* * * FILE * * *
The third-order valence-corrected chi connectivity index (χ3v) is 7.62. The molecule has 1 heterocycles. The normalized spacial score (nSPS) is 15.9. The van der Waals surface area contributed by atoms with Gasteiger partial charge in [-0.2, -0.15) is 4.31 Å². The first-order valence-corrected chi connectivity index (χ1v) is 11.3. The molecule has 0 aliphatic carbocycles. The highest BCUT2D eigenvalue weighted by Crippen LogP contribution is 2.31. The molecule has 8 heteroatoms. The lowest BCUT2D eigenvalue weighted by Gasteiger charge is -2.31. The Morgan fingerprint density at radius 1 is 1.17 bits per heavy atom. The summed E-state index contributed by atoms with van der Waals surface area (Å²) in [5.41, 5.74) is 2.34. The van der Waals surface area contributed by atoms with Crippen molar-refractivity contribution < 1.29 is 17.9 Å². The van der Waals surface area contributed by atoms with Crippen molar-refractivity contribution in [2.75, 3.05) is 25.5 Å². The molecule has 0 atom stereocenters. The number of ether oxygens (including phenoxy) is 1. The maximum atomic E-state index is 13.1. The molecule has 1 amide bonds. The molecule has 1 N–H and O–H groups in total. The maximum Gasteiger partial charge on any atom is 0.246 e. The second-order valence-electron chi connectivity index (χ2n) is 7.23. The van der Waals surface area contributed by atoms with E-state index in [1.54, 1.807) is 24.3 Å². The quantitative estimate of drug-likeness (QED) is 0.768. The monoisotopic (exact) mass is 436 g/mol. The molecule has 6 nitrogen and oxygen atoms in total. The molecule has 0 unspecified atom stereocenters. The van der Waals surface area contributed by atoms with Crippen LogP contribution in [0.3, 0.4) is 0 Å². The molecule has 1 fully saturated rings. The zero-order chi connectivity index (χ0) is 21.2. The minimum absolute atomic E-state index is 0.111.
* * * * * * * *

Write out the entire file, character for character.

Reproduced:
The third-order valence-corrected chi connectivity index (χ3v) is 7.62. The molecule has 1 heterocycles. The normalized spacial score (nSPS) is 15.9. The van der Waals surface area contributed by atoms with Gasteiger partial charge in [-0.2, -0.15) is 4.31 Å². The first-order valence-corrected chi connectivity index (χ1v) is 11.3. The molecule has 0 aliphatic carbocycles. The highest BCUT2D eigenvalue weighted by Crippen LogP contribution is 2.31. The molecule has 8 heteroatoms. The lowest BCUT2D eigenvalue weighted by Gasteiger charge is -2.31. The Morgan fingerprint density at radius 1 is 1.17 bits per heavy atom. The summed E-state index contributed by atoms with van der Waals surface area (Å²) in [5.41, 5.74) is 2.34. The van der Waals surface area contributed by atoms with Crippen molar-refractivity contribution < 1.29 is 17.9 Å². The van der Waals surface area contributed by atoms with Crippen molar-refractivity contribution in [2.75, 3.05) is 25.5 Å². The molecule has 0 atom stereocenters. The number of ether oxygens (including phenoxy) is 1. The maximum atomic E-state index is 13.1. The molecule has 1 amide bonds. The molecule has 1 N–H and O–H groups in total. The maximum Gasteiger partial charge on any atom is 0.246 e. The second-order valence-electron chi connectivity index (χ2n) is 7.23. The van der Waals surface area contributed by atoms with E-state index in [1.54, 1.807) is 24.3 Å². The quantitative estimate of drug-likeness (QED) is 0.768. The monoisotopic (exact) mass is 436 g/mol. The molecule has 6 nitrogen and oxygen atoms in total. The molecule has 0 unspecified atom stereocenters. The van der Waals surface area contributed by atoms with Crippen LogP contribution in [0.3, 0.4) is 0 Å². The molecule has 1 fully saturated rings. The zero-order chi connectivity index (χ0) is 21.2. The minimum absolute atomic E-state index is 0.111.